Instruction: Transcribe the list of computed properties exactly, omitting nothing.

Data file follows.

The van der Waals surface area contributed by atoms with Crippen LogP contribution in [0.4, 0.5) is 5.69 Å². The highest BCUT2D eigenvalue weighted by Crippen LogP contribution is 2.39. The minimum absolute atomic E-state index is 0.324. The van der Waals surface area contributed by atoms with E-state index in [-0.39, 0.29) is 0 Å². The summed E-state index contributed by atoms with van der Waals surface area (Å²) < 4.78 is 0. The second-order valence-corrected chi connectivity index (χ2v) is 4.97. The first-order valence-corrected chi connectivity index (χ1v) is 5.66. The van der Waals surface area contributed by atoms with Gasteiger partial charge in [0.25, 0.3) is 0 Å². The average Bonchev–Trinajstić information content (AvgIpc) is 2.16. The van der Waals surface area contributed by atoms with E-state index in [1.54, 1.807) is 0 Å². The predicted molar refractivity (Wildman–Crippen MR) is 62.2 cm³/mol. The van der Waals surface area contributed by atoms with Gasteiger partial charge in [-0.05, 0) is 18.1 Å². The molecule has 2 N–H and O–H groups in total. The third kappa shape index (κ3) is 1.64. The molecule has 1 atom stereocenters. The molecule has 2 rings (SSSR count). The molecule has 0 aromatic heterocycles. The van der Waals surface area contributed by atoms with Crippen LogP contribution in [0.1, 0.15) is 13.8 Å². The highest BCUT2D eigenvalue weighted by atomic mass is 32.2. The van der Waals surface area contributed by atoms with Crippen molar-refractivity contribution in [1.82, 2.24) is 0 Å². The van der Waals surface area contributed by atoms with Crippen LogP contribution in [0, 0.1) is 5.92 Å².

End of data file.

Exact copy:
The van der Waals surface area contributed by atoms with Crippen LogP contribution in [0.4, 0.5) is 5.69 Å². The highest BCUT2D eigenvalue weighted by Crippen LogP contribution is 2.39. The minimum absolute atomic E-state index is 0.324. The van der Waals surface area contributed by atoms with E-state index in [-0.39, 0.29) is 0 Å². The summed E-state index contributed by atoms with van der Waals surface area (Å²) < 4.78 is 0. The second-order valence-corrected chi connectivity index (χ2v) is 4.97. The first-order valence-corrected chi connectivity index (χ1v) is 5.66. The van der Waals surface area contributed by atoms with Gasteiger partial charge in [0.25, 0.3) is 0 Å². The average Bonchev–Trinajstić information content (AvgIpc) is 2.16. The van der Waals surface area contributed by atoms with E-state index in [1.54, 1.807) is 0 Å². The predicted molar refractivity (Wildman–Crippen MR) is 62.2 cm³/mol. The van der Waals surface area contributed by atoms with Gasteiger partial charge in [-0.05, 0) is 18.1 Å². The molecule has 2 N–H and O–H groups in total. The third kappa shape index (κ3) is 1.64. The molecule has 1 atom stereocenters. The molecule has 2 rings (SSSR count). The molecule has 0 aromatic heterocycles. The van der Waals surface area contributed by atoms with Crippen LogP contribution in [0.1, 0.15) is 13.8 Å². The highest BCUT2D eigenvalue weighted by atomic mass is 32.2. The van der Waals surface area contributed by atoms with Crippen molar-refractivity contribution in [1.82, 2.24) is 0 Å². The van der Waals surface area contributed by atoms with Crippen LogP contribution in [0, 0.1) is 5.92 Å².